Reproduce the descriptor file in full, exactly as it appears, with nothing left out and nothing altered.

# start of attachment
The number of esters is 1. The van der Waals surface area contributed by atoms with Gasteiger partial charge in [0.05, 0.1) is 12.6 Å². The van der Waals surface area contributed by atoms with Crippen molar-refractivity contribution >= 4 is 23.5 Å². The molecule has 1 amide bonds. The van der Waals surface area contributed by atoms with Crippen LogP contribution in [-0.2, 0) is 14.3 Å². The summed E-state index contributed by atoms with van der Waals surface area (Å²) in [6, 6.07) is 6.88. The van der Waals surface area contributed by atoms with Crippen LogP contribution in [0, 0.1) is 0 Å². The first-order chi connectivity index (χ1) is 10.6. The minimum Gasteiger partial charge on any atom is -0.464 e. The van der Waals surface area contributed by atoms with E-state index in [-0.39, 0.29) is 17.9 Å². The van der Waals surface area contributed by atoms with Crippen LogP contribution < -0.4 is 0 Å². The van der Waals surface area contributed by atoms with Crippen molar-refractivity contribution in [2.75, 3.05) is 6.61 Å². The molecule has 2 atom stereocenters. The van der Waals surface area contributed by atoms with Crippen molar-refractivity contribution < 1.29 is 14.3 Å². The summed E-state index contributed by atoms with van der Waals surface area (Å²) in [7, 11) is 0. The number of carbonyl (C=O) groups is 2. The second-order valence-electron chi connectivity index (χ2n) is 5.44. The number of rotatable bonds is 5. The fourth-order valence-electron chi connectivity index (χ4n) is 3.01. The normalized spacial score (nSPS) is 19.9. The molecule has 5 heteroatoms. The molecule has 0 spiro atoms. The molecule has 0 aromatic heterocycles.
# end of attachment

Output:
The number of esters is 1. The van der Waals surface area contributed by atoms with Gasteiger partial charge in [0.05, 0.1) is 12.6 Å². The van der Waals surface area contributed by atoms with Crippen molar-refractivity contribution >= 4 is 23.5 Å². The molecule has 1 amide bonds. The van der Waals surface area contributed by atoms with Crippen LogP contribution in [-0.2, 0) is 14.3 Å². The summed E-state index contributed by atoms with van der Waals surface area (Å²) in [6, 6.07) is 6.88. The van der Waals surface area contributed by atoms with Crippen LogP contribution in [0, 0.1) is 0 Å². The first-order chi connectivity index (χ1) is 10.6. The minimum Gasteiger partial charge on any atom is -0.464 e. The van der Waals surface area contributed by atoms with E-state index in [-0.39, 0.29) is 17.9 Å². The van der Waals surface area contributed by atoms with Crippen LogP contribution < -0.4 is 0 Å². The van der Waals surface area contributed by atoms with Crippen molar-refractivity contribution in [2.75, 3.05) is 6.61 Å². The molecule has 2 atom stereocenters. The van der Waals surface area contributed by atoms with Crippen molar-refractivity contribution < 1.29 is 14.3 Å². The summed E-state index contributed by atoms with van der Waals surface area (Å²) in [7, 11) is 0. The number of carbonyl (C=O) groups is 2. The second-order valence-electron chi connectivity index (χ2n) is 5.44. The number of rotatable bonds is 5. The fourth-order valence-electron chi connectivity index (χ4n) is 3.01. The normalized spacial score (nSPS) is 19.9. The molecule has 5 heteroatoms. The molecule has 0 spiro atoms. The molecule has 0 aromatic heterocycles.